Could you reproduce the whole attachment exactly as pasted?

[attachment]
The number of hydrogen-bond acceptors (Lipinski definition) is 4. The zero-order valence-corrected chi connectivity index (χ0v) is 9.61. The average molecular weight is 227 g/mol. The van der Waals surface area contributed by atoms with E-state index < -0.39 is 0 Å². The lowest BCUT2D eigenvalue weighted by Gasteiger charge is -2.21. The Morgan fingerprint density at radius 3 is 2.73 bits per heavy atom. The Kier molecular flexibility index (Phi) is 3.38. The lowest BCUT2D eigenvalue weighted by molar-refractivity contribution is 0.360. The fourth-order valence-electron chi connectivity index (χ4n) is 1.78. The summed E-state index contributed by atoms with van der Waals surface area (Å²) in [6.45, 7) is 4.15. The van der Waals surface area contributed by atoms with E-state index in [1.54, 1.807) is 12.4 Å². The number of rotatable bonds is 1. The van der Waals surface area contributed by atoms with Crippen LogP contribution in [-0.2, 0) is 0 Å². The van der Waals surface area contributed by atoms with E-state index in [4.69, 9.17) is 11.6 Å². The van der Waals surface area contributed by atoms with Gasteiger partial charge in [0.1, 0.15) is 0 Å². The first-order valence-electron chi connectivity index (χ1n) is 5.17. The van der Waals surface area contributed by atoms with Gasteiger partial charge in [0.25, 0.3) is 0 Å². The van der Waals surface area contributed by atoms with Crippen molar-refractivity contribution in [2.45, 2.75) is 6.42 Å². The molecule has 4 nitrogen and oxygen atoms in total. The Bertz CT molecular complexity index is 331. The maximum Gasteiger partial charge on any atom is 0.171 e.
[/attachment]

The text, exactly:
The number of hydrogen-bond acceptors (Lipinski definition) is 4. The zero-order valence-corrected chi connectivity index (χ0v) is 9.61. The average molecular weight is 227 g/mol. The van der Waals surface area contributed by atoms with E-state index < -0.39 is 0 Å². The lowest BCUT2D eigenvalue weighted by Gasteiger charge is -2.21. The Morgan fingerprint density at radius 3 is 2.73 bits per heavy atom. The Kier molecular flexibility index (Phi) is 3.38. The lowest BCUT2D eigenvalue weighted by molar-refractivity contribution is 0.360. The fourth-order valence-electron chi connectivity index (χ4n) is 1.78. The summed E-state index contributed by atoms with van der Waals surface area (Å²) in [6.45, 7) is 4.15. The van der Waals surface area contributed by atoms with E-state index in [1.54, 1.807) is 12.4 Å². The number of rotatable bonds is 1. The van der Waals surface area contributed by atoms with Crippen LogP contribution in [-0.2, 0) is 0 Å². The van der Waals surface area contributed by atoms with E-state index in [4.69, 9.17) is 11.6 Å². The van der Waals surface area contributed by atoms with Gasteiger partial charge in [0.1, 0.15) is 0 Å². The first-order valence-electron chi connectivity index (χ1n) is 5.17. The van der Waals surface area contributed by atoms with Gasteiger partial charge in [0.25, 0.3) is 0 Å². The van der Waals surface area contributed by atoms with Crippen molar-refractivity contribution in [2.45, 2.75) is 6.42 Å². The molecule has 4 nitrogen and oxygen atoms in total. The Bertz CT molecular complexity index is 331. The maximum Gasteiger partial charge on any atom is 0.171 e.